Comet Hartley 2 leaves a bumpy trail

Comet Hartley 2 leaves a bumpy trail
Comet Hartley 2 as seen by WISE. Data from the infrared telescope revealed that the comet's trail, seen here as the long, thin yellow line, consists of particles as large as golf balls. Credit: NASA/JPL-Caltech/UCLA

New findings from NEOWISE, the asteroid- and comet-hunting portion of NASA's Wide-field Infrared Survey Explorer mission, show that comet Hartley 2 leaves a pebbly trail as it laps the sun, dotted with grains as big as golf balls.

Previously, NASA's EPOXI mission, which flew by the comet on Nov. 4, 2010, found golf ball- to basketball-sized fluffy ice particles streaming off comet Hartley 2. NEOWISE data show that the golf ball-sized chunks survive farther away from the comet than previously known, winding up in Hartley 2's trail of debris. The NEOWISE team determined the size of these particles by looking at how far they deviated from the trail. Larger particles are less likely to be pushed away from the trail by from the sun.

The observations also show that the comet is still actively ejecting at a distance of 2.3 astronomical units from the sun, which is farther away from the sun than where EPOXI detected carbon dioxide jets streaming from the comet. An is the average distance between Earth and the sun.

"We were surprised that carbon dioxide plays a significant role in comet Hartley 2's activity when it's farther away from the sun," said James Bauer, the lead author of a new paper on the result in the .

JPL manages and operates the Wide-field Explorer for NASA's Science Mission Directorate, Washington. The principal investigator, Edward Wright, is at UCLA. The mission was competitively selected under NASA's Explorers Program managed by the Goddard Space Flight Center, Greenbelt, Md. The was built by the Space Dynamics Laboratory, Logan, Utah, and the spacecraft was built by Ball Aerospace & Technologies Corp., Boulder, Colo. Science operations and data processing take place at the Infrared Processing and Analysis Center at the California Institute of Technology in Pasadena. Caltech manages JPL for NASA.


Explore further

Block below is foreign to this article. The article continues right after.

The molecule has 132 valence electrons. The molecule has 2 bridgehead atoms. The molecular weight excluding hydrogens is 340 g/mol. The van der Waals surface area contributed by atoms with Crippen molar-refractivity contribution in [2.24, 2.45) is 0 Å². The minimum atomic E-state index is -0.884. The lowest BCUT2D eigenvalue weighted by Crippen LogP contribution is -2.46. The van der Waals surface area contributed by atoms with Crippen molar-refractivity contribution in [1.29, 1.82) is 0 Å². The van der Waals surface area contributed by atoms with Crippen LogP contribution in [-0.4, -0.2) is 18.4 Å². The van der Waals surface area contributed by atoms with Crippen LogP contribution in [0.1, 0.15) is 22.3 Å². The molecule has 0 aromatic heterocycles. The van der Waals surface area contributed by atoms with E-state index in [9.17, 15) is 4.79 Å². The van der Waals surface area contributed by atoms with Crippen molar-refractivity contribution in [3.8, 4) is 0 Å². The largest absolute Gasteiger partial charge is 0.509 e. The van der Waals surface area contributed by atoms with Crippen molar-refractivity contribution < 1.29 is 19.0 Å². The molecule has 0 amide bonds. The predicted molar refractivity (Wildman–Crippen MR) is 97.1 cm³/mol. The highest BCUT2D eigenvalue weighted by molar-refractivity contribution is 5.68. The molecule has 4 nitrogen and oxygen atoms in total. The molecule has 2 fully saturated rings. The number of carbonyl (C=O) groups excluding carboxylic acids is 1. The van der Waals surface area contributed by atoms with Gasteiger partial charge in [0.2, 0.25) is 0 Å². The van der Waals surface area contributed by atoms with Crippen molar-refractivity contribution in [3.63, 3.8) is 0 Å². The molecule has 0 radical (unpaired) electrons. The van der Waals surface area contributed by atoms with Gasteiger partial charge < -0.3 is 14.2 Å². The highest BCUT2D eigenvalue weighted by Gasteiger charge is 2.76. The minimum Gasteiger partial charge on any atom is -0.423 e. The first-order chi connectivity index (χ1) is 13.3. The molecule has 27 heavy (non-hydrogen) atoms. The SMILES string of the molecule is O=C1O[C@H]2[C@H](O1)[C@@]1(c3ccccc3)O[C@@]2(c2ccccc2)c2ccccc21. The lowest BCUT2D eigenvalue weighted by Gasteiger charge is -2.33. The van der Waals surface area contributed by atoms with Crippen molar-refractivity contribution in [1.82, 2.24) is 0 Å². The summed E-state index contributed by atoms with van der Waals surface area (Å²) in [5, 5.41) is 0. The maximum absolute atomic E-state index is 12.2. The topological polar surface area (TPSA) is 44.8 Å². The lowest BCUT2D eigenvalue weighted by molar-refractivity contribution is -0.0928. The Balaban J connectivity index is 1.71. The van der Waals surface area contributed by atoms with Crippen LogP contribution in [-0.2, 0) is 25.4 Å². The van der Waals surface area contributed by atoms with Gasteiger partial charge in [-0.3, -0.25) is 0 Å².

WISE captures key image of comet mission's destination

More information: arxiv.org/abs/1107.2637
Abstract
We report results based on mid-infrared photometry of comet 103P/Hartley 2 taken during May 4-13, 2010 (when the comet was at a heliocentric distance of 2.3 AU, and an observer distance of 2.0 AU) by the Wide-field Infrared Survey Explorer (Wright et al. 2010). Photometry of the coma at 22 microns and data from the University of Hawaii 2.2-m telescope obtained on May 22, 2010 provide constraints on the dust particle size distribution, dlogn/dlogm, yielding power-law slope values of alpha = -0.97 +/- 0.10, steeper than that found for the inbound particle fluence during the Stardust encounter of comet 81P/Wild 2 (Green et al. 2004). The extracted nucleus signal at 12 microns is consistent with a body of average spherical radius of 0.6 +/- 0.2 km (one standard deviation), assuming a beaming parameter of 1.2. The 4.6 micron-band signal in excess of dust and nucleus reflected and thermal contributions may be attributed to carbon monoxide or carbon dioxide emission lines and provides limits and estimates of species production. Derived carbon dioxide coma production rates are 3.5(+/- 0.9) times 10^24 molecules per second. Analyses of the trail signal present in the stacked image with an effective exposure time of 158.4 seconds yields optical-depth values near 9 x 10^-10 at a delta mean anomaly of 0.2 deg trailing the comet nucleus, in both 12 and 22 {mu}m bands. A minimum chi-squared analysis of the dust trail position yields a beta-parameter value of 1.0 x10^-4, consistent with a derived mean trail-grain diameter of 1.1/{rho} cm for grains of {rho} g/cm^3 density. This leads to a total detected trail mass of at least 4 x 10^10 {rho} kg.
Provided by JPL/NASA
Citation: Comet Hartley 2 leaves a bumpy trail (2011, July 15) retrieved 21 September 2019 from https://phys.org/news/2011-07-comet-hartley-bumpy-trail.html
This document is subject to copyright. Apart from any fair dealing for the purpose of private study or research, no part may be reproduced without the written permission. The content is provided for information purposes only.
0 shares

Feedback to editors

User comments

Please sign in to add a comment. Registration is free, and takes less than a minute. Read more